Effective Language Education Practices
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|Chapter 7, Effective
Language Education Practices and Native Language Survival (pp. 95-106),
edited by Jon Reyhner. Choctaw, OK: Native American Language Issues. Copyright
1990 by NALI Board of Executors and Jon Reyhner.
A Description of the Rock Point Community School Bilingual Education Program
Forty-three per cent of Rock Point students in 1988 were dominant Navajo speakers while only five per cent were dominant English speakers. Under the Rock Point bilingual curriculum instituted in 1967, kindergarten students are taught reading in Navajo. Students add English reading instruction starting in second grade.
In order to get enough Navajo language teachers, most of the Rock Point elementary school teachers were hired locally without college degrees, but an on-site training program brought college level courses to Rock Point and has led to many earning degrees. The school board and administration concluded that the only way an isolated Navajo community could get a stable teaching staff would be to hire and train local people (Rosier & Holm, 1980). The years have proven this conclusion right. In 1989, twenty-one teachers out of a teaching staff of fifty had worked ten years or more at Rock Point, and only one non-Navajo teacher was employed in the elementary school. Teachers without four year college degrees are required to take twelve semester credits each year leading towards an appropriate education degree. Over the past twenty-five years, the school has also had exceptional school board and administrative stability. The principal of the Bureau of Indian Affairs School, Wayne Holm, became the director of the new contract school and remained working at the school until 1986.
In addition to Navajo teaching staff, another important aspect of the Rock Point Bilingual Program is the fact that the Navajo portion of the curriculum does not depend on supplemental funding, although Title VII bilingual funding was first received in 1971 and other funding has helped out. Navajo language teachers in grades K-12 are paid from the same main contract funds that most English language teachers are paid from.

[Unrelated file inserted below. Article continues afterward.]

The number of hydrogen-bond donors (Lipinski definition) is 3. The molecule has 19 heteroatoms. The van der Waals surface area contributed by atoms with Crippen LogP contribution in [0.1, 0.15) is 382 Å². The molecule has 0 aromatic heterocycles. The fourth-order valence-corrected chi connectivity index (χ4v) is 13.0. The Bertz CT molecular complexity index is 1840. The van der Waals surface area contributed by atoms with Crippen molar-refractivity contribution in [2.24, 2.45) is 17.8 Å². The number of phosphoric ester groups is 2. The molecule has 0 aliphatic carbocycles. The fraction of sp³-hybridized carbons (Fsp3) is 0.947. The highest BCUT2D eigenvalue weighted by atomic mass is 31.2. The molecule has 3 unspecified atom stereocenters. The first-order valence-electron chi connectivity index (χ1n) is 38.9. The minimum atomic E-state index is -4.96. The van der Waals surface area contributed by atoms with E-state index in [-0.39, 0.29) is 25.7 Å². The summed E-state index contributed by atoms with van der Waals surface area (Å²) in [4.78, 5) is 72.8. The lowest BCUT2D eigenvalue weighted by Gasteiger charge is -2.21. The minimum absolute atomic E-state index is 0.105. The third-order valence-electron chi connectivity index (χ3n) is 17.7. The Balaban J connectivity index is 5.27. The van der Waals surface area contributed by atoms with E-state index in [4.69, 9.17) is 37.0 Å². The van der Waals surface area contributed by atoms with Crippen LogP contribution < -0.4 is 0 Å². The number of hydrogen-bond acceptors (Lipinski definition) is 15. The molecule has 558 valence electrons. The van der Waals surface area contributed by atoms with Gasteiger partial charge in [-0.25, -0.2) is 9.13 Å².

The bilingual program at Rock Point has been described as being both a coordinate and a maintenance bilingual program. Instruction in the two languages is kept separate but complementary. Instruction is not repeated in each language, but concepts introduced in Navajo are reviewed in English. Some teachers teach only in English and others only in Navajo. In kindergarten, two-thirds of the instruction is in Navajo with the rest of the time spent teaching students oral English. By second grade students are receiving half their instruction in English and half in Navajo. In the upper grades from fifteen to thirty per cent of the instruction is in Navajo with the rest in English. The amount of time spent teaching in Navajo and in English in grades K-6 at Rock Point is outlined in Figure 1.
Figure 1: Navajo and English Curriculum for Grades K-6
In the early grades, mathematics is taught first in Navajo and then the specialized English vocabulary is taught later (Rosier & Holm, 1980). By teaching content area subjects in the early grades in Navajo, Rock Point students are not held back in those subjects until they learn English. Concepts learned by students in Navajo are transferable and usable later in either language, and almost all basic reading skills learned in the Navajo reading program transfer into the English reading program [see Thonis (1981) for evidence of the transfer of reading skills from Spanish to English].
In 7th and 8th grade, students have one period of Navajo studies plus a quarter of Navajo writing each year. In grades 9-12 students have a half year of Navajo studies plus a quarter of Navajo writing each year. Eighth graders and seniors must give graduation speeches in Navajo and/or English.
Research Support for the Rock Point Program
The Rock Point curriculum fits well with what Jim Cummins (1986; 1988; 1989) found in examining the research on bilingual education. He concluded that subtractive educational programs that seek to replace native language and culture with the English language and culture cause minority students to fail while additive educational programs which teach English language and culture in addition to the native language and culture create the conditions for students to succeed in their schoolwork. Cummins lists four educational areas that need to be addressed to empower Indian students:
Cummins also found many studies reporting "that bilingual children are more cognitively flexible in certain respects and better able to analyze linguistic meaning than monolingual children" and that bilingual education can reinforce students' cultural identity and reduce their mixed feelings about the dominant society (1981, p. 37). A frequent criticism of maintenance bilingual programs is that they delay the learning of English. However, Krashen (1985) has found the reverse to be true: